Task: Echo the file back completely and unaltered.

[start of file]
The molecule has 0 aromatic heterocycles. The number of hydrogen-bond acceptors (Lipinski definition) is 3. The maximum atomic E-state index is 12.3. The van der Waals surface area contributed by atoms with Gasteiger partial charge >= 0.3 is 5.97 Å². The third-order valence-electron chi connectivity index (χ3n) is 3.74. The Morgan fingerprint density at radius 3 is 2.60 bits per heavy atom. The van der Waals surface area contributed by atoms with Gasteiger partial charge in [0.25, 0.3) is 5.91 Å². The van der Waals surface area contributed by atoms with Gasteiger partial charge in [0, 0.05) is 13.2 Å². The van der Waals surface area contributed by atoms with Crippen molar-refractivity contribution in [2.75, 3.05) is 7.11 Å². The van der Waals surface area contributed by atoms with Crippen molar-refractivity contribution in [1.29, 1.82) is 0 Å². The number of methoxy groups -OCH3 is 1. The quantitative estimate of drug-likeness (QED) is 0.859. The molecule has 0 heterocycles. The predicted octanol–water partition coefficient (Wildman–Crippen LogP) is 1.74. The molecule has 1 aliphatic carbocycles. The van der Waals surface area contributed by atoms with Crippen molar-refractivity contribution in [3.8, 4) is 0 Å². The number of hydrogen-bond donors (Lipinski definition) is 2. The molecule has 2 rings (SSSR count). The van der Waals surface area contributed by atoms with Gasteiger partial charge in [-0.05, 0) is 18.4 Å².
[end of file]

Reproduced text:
The molecule has 0 aromatic heterocycles. The number of hydrogen-bond acceptors (Lipinski definition) is 3. The maximum atomic E-state index is 12.3. The van der Waals surface area contributed by atoms with Gasteiger partial charge >= 0.3 is 5.97 Å². The third-order valence-electron chi connectivity index (χ3n) is 3.74. The Morgan fingerprint density at radius 3 is 2.60 bits per heavy atom. The van der Waals surface area contributed by atoms with Gasteiger partial charge in [0.25, 0.3) is 5.91 Å². The van der Waals surface area contributed by atoms with Gasteiger partial charge in [0, 0.05) is 13.2 Å². The van der Waals surface area contributed by atoms with Crippen molar-refractivity contribution in [2.75, 3.05) is 7.11 Å². The van der Waals surface area contributed by atoms with Crippen molar-refractivity contribution in [1.29, 1.82) is 0 Å². The number of methoxy groups -OCH3 is 1. The quantitative estimate of drug-likeness (QED) is 0.859. The molecule has 0 heterocycles. The predicted octanol–water partition coefficient (Wildman–Crippen LogP) is 1.74. The molecule has 1 aliphatic carbocycles. The van der Waals surface area contributed by atoms with Crippen molar-refractivity contribution in [3.8, 4) is 0 Å². The number of hydrogen-bond donors (Lipinski definition) is 2. The molecule has 2 rings (SSSR count). The van der Waals surface area contributed by atoms with Gasteiger partial charge in [-0.05, 0) is 18.4 Å².